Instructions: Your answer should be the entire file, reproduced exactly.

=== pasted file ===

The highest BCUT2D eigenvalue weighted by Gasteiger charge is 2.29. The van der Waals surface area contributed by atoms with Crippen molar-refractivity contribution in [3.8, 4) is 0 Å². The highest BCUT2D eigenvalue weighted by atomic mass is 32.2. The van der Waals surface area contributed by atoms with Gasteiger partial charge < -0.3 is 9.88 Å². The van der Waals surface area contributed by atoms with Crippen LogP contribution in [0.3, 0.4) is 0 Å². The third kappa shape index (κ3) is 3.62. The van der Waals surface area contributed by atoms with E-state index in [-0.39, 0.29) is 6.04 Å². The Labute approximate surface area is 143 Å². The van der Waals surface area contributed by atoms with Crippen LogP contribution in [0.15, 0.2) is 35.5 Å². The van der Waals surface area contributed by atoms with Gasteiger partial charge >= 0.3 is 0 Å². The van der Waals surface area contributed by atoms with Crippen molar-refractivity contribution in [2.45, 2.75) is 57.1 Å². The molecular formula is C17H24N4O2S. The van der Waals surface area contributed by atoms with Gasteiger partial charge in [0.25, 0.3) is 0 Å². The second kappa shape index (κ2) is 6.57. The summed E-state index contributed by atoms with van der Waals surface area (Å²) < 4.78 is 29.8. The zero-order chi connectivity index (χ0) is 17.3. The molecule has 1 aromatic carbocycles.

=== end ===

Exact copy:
The highest BCUT2D eigenvalue weighted by Gasteiger charge is 2.29. The van der Waals surface area contributed by atoms with Crippen molar-refractivity contribution in [3.8, 4) is 0 Å². The highest BCUT2D eigenvalue weighted by atomic mass is 32.2. The van der Waals surface area contributed by atoms with Gasteiger partial charge < -0.3 is 9.88 Å². The van der Waals surface area contributed by atoms with Crippen LogP contribution in [0.3, 0.4) is 0 Å². The third kappa shape index (κ3) is 3.62. The van der Waals surface area contributed by atoms with E-state index in [-0.39, 0.29) is 6.04 Å². The Labute approximate surface area is 143 Å². The van der Waals surface area contributed by atoms with Crippen LogP contribution in [0.15, 0.2) is 35.5 Å². The van der Waals surface area contributed by atoms with Gasteiger partial charge >= 0.3 is 0 Å². The van der Waals surface area contributed by atoms with Crippen molar-refractivity contribution in [2.45, 2.75) is 57.1 Å². The molecular formula is C17H24N4O2S. The van der Waals surface area contributed by atoms with Gasteiger partial charge in [0.25, 0.3) is 0 Å². The second kappa shape index (κ2) is 6.57. The summed E-state index contributed by atoms with van der Waals surface area (Å²) < 4.78 is 29.8. The zero-order chi connectivity index (χ0) is 17.3. The molecule has 1 aromatic carbocycles.